British Shoppers Looking To Reduce Environmental Impact This Christmas, Says IGD
More than two thirds (71%) of British shoppers say that they are planning to take steps to reduce the environmental impact this Christmas, according to a new study by research firm IGD.
Of the measures shoppers are taking in order to be more sustainable this festive season, 55% say they intend to buy more loose fruit and vegetables (a figure that rises to 63% in Scotland), while 34% plan to buy fewer products that have excess packaging.
Just under a third (32%) intend to buy more local products, while a similar number (31%) plan to seek out products with easily recyclable packaging.
UK shoppers are expecting to spend less on Christmas dinner this year (£80.93 on average, compared to £89.68 last year).
Ethical considerations are also front of mind with shoppers at this time of year, the study found, with 88% of respondents saying that the welfare of animals involved in the production of food and groceries is important to them, and 51% saying they plan to buy higher welfare or more premium meats.
Shoppers are also more likely to visit a specialist store (64%) and/or a farmer's market (40%) at this time of year, while two thirds of shoppers state that the 'distance travelled' for particular products is of importance to them, compared to 62% at other times of the year.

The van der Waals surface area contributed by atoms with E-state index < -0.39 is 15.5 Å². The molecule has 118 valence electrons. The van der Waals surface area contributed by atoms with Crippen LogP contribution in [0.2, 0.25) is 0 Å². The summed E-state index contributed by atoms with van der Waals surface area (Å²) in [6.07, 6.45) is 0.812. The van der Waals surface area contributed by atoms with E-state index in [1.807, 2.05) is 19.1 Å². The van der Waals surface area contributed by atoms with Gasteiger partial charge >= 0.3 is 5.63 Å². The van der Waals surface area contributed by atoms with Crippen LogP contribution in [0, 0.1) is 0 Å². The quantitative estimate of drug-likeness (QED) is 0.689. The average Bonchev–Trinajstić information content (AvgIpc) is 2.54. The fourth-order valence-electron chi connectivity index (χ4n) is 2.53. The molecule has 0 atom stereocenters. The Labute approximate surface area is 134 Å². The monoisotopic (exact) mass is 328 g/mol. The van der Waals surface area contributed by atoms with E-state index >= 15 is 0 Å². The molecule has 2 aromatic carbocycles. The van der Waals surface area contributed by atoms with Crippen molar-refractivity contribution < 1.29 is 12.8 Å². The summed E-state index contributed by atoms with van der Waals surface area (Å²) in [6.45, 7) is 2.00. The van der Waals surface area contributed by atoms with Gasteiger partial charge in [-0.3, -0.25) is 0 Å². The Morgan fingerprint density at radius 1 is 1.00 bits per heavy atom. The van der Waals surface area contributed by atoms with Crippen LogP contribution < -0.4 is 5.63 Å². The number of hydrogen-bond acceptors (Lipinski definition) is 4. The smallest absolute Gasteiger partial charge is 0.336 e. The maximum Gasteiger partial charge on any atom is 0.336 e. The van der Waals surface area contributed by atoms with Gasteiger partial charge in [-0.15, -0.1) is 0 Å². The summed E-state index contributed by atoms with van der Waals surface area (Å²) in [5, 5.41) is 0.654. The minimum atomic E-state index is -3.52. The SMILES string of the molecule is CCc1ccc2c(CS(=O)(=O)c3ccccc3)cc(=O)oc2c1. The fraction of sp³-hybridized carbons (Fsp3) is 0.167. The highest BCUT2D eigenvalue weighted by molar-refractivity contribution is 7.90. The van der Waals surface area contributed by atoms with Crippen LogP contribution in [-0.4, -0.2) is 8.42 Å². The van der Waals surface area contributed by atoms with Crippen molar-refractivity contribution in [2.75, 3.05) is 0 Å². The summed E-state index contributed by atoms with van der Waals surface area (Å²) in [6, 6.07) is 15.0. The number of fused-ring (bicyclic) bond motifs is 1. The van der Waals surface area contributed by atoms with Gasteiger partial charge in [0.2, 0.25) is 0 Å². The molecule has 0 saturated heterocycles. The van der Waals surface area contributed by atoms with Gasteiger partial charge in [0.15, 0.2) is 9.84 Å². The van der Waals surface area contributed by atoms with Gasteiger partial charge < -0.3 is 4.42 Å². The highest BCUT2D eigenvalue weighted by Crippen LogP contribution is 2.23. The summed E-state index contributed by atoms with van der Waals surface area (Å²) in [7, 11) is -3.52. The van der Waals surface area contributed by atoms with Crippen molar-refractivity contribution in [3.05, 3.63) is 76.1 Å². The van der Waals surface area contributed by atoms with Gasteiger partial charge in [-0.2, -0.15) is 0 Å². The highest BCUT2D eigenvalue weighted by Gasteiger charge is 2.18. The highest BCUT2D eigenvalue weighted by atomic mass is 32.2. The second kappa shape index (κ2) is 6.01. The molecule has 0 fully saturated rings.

Interestingly, the percentage of shoppers that are planning to go vegetarian or vegan this Christmas has risen to 13% this year, up from 9% the previous year.
In addition, plant-based alternatives have entered the top five choices for main meal options for Christmas day for the first time this year, coming in above ham (12%), pork (8%), seafood (8%), lamb (8%) and salmon (6%).
Among those planning a vegan or vegetarian meal, close to half of shoppers (47%) said that more family members are vegan or vegetarian compared to last year, presenting opportunities for retailers to support shoppers with a wider range of choice.
“More shoppers intend to visit specialist stores, such as butchers or greengrocers, farmer’s markets or premium supermarkets this year than last," commented Simon Wainwright, director of global insights at IGD.
"This is despite the intent to spend less on Christmas dinner, perhaps implying a reduction in quantity purchased in favour of quality. Large stores in particular could face a challenge here - calling out quality, sustainability and welfare messaging year-round could encourage shoppers to visit these stores more frequently at Christmas."
Wainwright added that the increased focus on environmental concerns among shoppers presents an opportunity for more customer engagement.
"The focus here should be on taking action to reduce the environmental impact of products so shoppers can buy the gifts they want without compromising on their sustainable ambitions," he said.
© 2019 European Supermarket Magazine – your source for the latest retail news. Article by Stephen Wynne-Jones. Click subscribe to sign up to ESM: The European Supermarket Magazine.